Not surprisingly, the discussion at the Synod of Bishops, in Rome, about possibly ordaining married men--viri probati ("proven men") to the priesthood gets folks all excited and interested.
Also not surprisingly, the bishops judged this was not the setting in which to launch such a change, as reported here and elsewhere.
This sort of thing can be useful, if it gets people discussing the subject seriously. Unfortunately, too often folks just say things like, "if only they ordained (pick one): married men/women/extraterrestrials/etc., and we wouldn't have a priest shortage..."
Herewith some thoughts about this...
1. If Rome said yes, this would NOT mean a change in doctrine, but rather in discipline. The Roman Catholic Church has always recognized that married men may validly receive holy orders, but has, for many reasons, and for most of her history, limited the priesthood and episcopacy to celibate men.
2. Many Protestant bodies presently ordaining not only married men, but also women -- and not expecting a lifetime commitment, and paying far better -- also have a shortage of clergy.
3. Per ancient and universal tradition, for an ordained man to be married, he must be married prior to ordination -- and if widowed, may not marry again. This would, it seems to me, cause men thinking about a priestly vocation to postpone such a decision -- perhaps for many years indeed. I.e., first he'd want to court and marry the right woman; then start a family; then have to build his career and savings. You're not likely to see such married men enter the seminary in their 20s--more likely in their 40s or 50s. (Update: a married man also would have to consider his wife's career, as well.)
4. The sacrifices entailed in entering the seminary after being established on your own -- giving up a career, selling a house, rearranging ones life -- aren't easy and are real. But when it's just yourself, that's one thing; when you have a wife and family, how much harder must that be? Hard to imagine men entering the seminary (as we know it) while they need to support any children.
5. Married priests would hardly live in existing rectories with their families, on existing priests' salaries. Many parishes would be in for sticker-shock; and what if a parish said, "no thanks--we want a cheaper (i.e., celibate) priest"?
6. Married priests would not easily relocate from parish to parish; they would likely be less available.
7. Divorce is sadly very common among married clergy. It would be only a matter of time before we'd have divorced priests.
8. In Protestant congregations with married clergy, the spouse of the pastor has a curious, sometimes vague, sometimes defined, role. Like it or not, the pastor's wife--or husband--can become a power-center. This will affect parish life in unexpected ways. Are we ready for parishes to have a "first lady"? Would a pastor be free to put her on staff? Remember nepotism?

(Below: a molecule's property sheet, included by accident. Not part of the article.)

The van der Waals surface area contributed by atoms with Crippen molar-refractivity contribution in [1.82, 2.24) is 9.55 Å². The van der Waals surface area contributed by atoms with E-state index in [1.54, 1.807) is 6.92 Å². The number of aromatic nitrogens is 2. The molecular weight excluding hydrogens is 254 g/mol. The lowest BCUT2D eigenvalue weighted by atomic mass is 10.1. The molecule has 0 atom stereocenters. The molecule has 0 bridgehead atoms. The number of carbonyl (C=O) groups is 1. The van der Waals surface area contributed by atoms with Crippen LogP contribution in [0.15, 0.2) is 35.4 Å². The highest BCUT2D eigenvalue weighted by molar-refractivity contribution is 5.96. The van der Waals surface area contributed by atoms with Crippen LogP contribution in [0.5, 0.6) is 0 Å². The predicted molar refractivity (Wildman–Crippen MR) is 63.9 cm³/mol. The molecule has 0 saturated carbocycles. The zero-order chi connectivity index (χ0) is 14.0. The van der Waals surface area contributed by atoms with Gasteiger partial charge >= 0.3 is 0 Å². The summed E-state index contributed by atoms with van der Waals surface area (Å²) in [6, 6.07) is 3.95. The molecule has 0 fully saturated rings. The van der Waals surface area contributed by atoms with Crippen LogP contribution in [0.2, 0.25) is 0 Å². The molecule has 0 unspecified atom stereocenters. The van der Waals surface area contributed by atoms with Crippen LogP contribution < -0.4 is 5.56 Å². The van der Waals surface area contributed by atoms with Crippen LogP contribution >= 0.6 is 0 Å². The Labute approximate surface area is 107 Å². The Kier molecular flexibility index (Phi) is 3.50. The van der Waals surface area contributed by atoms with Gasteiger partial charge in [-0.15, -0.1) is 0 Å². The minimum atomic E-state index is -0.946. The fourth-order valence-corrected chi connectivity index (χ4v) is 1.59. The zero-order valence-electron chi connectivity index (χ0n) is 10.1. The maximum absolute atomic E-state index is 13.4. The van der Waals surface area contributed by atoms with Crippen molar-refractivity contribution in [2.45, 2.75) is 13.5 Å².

9. The effect of having some substantial share of priests be married, while others are celibate, on the collegiality of the priesthood, is unknown. There will be frictions, have no doubt, beginning whenever a celibate priest calls a brother priest, asking him for help on this or that, only to be told: "I can't, because of my family." The "we're all in this together" comradery of the priesthood would suffer as each group, said of the other, "they don't understand what it's like." I suspect we'd have, unofficially, two priesthoods. The effects on morale, for either group, are unknown, but could be seriously negative.
10. Once celibacy became optional, I suspect the result would be active discouragement of celibacy. After all, what inference might be drawn about men who nonetheless embraced celibacy prior to the priesthood? I suspect most men would be encouraged to wait and see, since "this is your only chance to marry"--i.e., beforehand. Unfavorable suggestions would be made, a little more directly, about men who embraced celibacy anyway: "they must be gay."
11. The seminary system would change, perhaps totally. Common life among seminarians would be very hard to achieve; they'd hardly move in and live full-time in the seminary with their wives and families! Accountability and scrutiny would be harder; seminary faculty would be shaping, not one person's life, but the lives of several people, the rest of whom aren't fully consenting to that reshaping, as the candidate for orders does.
None of this is to deny arguments for ordaining married men. I merely offer these thoughts as food for thought.